Fish plant optimistic for 2021 lobster season

·4 min read

TANGIER – Even though they are entering a second lobster season during a global pandemic, the owners of Abriel Fisheries in Tangier are looking forward to a successful season.

John and Janet Abriel own and operate the year-round business and, after having lived through the ever-changing protocols of 2020, they feel equipped to face what may lay ahead over the next two months.

Janet, plant administrator, spoke with The Journal by phone.

“Already this feels like a more normal season, compared to 2020, because we’ve had COVID-19 under our belt. We had to adapt and change and we open with safety protocols in place,” she said.

The Abriels started preparing for the 2021 season in February, when they secured their bait supply for fishers who purchase from them. Each season Abriel connects with the lobster fishers in their area – LFA 32 from Eastern Passage to Ecum Secum – to discuss their needs, requirements or concerns.

“One word that best defines the 2020 season was ‘uncertainty,’” Abriel said. “The biggest challenge we all faced last year – really throughout the world – was looking to each other to get answers about how we could maneuver the pandemic to do business and move live lobsters. No one was confident how we would manage it with the world pretty much shut down.”

John said the pandemic forced changes, but people still need to eat. Lobster is a commodity and still moved through the marketplace. Fishers fished, buyers bought and consumers ate.

This year is proving to be a more traditional season, when it comes to preparation for the fish plant, which John’s father, Gordon, established in 1947. The plant employs a full-time, year-round staff of up to 12 – plus fishers and their crews seasonally.

Abriel Fisheries sells live lobster during the spring season and during the rest of the year they sell heavily salted cod fish and pollock – sourced from Nova Scotia, Iceland and Newfoundland – to the Caribbean Islands, the U.S. and Canada.

He described the domino effect “from sea to sales,” with high volume purchasing of bait and selling to fishers. Fishers bring in their catch and sell to the plant, which moves live lobster into the world market. If there is a break in any of those links, it jeopardizes the productivity.

“Last year there was limited air freight anywhere,” Abriel recalled, “so we had to know how the product was to be moved. It was very stressful for us to buy and to get it through the market place.”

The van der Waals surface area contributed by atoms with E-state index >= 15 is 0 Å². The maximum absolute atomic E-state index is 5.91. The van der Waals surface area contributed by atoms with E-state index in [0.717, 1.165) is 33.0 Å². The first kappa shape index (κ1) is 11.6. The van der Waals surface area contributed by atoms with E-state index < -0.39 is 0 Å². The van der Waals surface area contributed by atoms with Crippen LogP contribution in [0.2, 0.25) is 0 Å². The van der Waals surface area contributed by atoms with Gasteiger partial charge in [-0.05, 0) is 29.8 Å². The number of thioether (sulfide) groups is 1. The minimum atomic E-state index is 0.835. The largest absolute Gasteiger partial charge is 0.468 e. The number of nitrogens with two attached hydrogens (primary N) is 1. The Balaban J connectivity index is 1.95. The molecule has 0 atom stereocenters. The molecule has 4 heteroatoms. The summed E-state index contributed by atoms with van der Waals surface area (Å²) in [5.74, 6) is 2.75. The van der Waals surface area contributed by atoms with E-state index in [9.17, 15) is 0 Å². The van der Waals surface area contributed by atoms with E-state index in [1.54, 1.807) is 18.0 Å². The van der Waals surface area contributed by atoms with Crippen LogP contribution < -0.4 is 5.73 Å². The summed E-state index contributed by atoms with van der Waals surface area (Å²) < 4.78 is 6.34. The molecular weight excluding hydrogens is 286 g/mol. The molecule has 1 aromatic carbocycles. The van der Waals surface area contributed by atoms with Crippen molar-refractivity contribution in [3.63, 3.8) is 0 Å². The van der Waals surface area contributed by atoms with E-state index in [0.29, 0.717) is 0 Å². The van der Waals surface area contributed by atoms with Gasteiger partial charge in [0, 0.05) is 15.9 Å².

Abriel explained there was no secure way to buy, hold or ship live lobsters, but they took it in stride and took each day and the changes they brought.

Even with the challenges brought on by the pandemic, Abriel Fisheries was able to have a complete lobster season last year. It proved to not be a normal year for pricing per pound, as Mother Nature stepped in and inclement weather became a factor in catches, but they completed the season.

Confident is the word Abriel uses to describe looking forward to the upcoming season, which will run from April 20 to June 20. Lobster is the main export out of the province of Nova Scotia and that includes transportation, infrastructure and consumers, she noted. Abriel expects volume and price to be more reflective of pre-COVID 2020.

“Abriel Fisheries buys live and sells live and our main customers are from the Asian Rim, U.S., EU and Canada. There is a global market for this product – for example the cruise industry are huge consumers of lobsters.”

The biggest change for the company for 2021 is they now have a roof over their heads – literally. On Dec. 18, 2019, the plant – including the office – was obliterated in a fire.

“There was never even any doubt that we were not going to build the business back,” Abriel said. “This was, you know, before the pandemic even happened. But, by the end of December, I had called every fisher we worked with and told them we’d be up and running for the 2020 season – and we were.”

By April of that year, they had a make shift office and wall structures for the plant were up.

“There was no roof – the workers wore oil gear and sunscreen lotion – but it was business as usual,” Abriel said. “So, I guess you can say we can adapt to changes.”

Janice Christie, Local Journalism Initiative Reporter, Guysborough Journal